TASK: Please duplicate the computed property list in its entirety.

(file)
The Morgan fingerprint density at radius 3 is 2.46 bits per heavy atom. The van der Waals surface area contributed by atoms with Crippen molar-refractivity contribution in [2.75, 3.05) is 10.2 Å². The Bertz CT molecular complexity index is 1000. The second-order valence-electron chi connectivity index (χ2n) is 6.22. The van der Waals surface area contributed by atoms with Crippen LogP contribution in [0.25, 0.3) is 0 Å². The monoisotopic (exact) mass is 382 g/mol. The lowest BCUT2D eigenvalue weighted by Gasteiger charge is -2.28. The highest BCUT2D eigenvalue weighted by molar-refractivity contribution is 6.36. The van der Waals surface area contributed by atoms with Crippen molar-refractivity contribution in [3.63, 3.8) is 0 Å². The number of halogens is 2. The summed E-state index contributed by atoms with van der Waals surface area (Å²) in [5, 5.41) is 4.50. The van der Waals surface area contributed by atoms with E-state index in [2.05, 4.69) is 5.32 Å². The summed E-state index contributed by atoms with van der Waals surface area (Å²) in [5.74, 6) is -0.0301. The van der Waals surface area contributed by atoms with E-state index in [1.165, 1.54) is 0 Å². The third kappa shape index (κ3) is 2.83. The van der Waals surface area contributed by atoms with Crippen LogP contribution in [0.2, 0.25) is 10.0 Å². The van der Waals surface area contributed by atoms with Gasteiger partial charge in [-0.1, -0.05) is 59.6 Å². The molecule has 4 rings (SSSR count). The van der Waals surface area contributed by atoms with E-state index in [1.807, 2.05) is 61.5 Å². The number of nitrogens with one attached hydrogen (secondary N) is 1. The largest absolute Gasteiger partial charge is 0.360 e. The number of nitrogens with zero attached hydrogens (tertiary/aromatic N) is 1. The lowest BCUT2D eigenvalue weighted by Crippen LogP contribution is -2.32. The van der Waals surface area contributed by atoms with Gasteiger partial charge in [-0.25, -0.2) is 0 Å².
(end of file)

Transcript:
The Morgan fingerprint density at radius 3 is 2.46 bits per heavy atom. The van der Waals surface area contributed by atoms with Crippen molar-refractivity contribution in [2.75, 3.05) is 10.2 Å². The Bertz CT molecular complexity index is 1000. The second-order valence-electron chi connectivity index (χ2n) is 6.22. The van der Waals surface area contributed by atoms with Crippen LogP contribution in [0.25, 0.3) is 0 Å². The monoisotopic (exact) mass is 382 g/mol. The lowest BCUT2D eigenvalue weighted by Gasteiger charge is -2.28. The highest BCUT2D eigenvalue weighted by molar-refractivity contribution is 6.36. The van der Waals surface area contributed by atoms with Crippen molar-refractivity contribution in [3.63, 3.8) is 0 Å². The number of halogens is 2. The summed E-state index contributed by atoms with van der Waals surface area (Å²) in [5, 5.41) is 4.50. The van der Waals surface area contributed by atoms with E-state index in [2.05, 4.69) is 5.32 Å². The summed E-state index contributed by atoms with van der Waals surface area (Å²) in [5.74, 6) is -0.0301. The van der Waals surface area contributed by atoms with E-state index in [1.165, 1.54) is 0 Å². The third kappa shape index (κ3) is 2.83. The van der Waals surface area contributed by atoms with Crippen LogP contribution in [0.2, 0.25) is 10.0 Å². The van der Waals surface area contributed by atoms with Gasteiger partial charge in [-0.1, -0.05) is 59.6 Å². The molecule has 4 rings (SSSR count). The van der Waals surface area contributed by atoms with E-state index in [1.807, 2.05) is 61.5 Å². The number of nitrogens with one attached hydrogen (secondary N) is 1. The largest absolute Gasteiger partial charge is 0.360 e. The number of nitrogens with zero attached hydrogens (tertiary/aromatic N) is 1. The lowest BCUT2D eigenvalue weighted by Crippen LogP contribution is -2.32. The van der Waals surface area contributed by atoms with Gasteiger partial charge in [-0.25, -0.2) is 0 Å².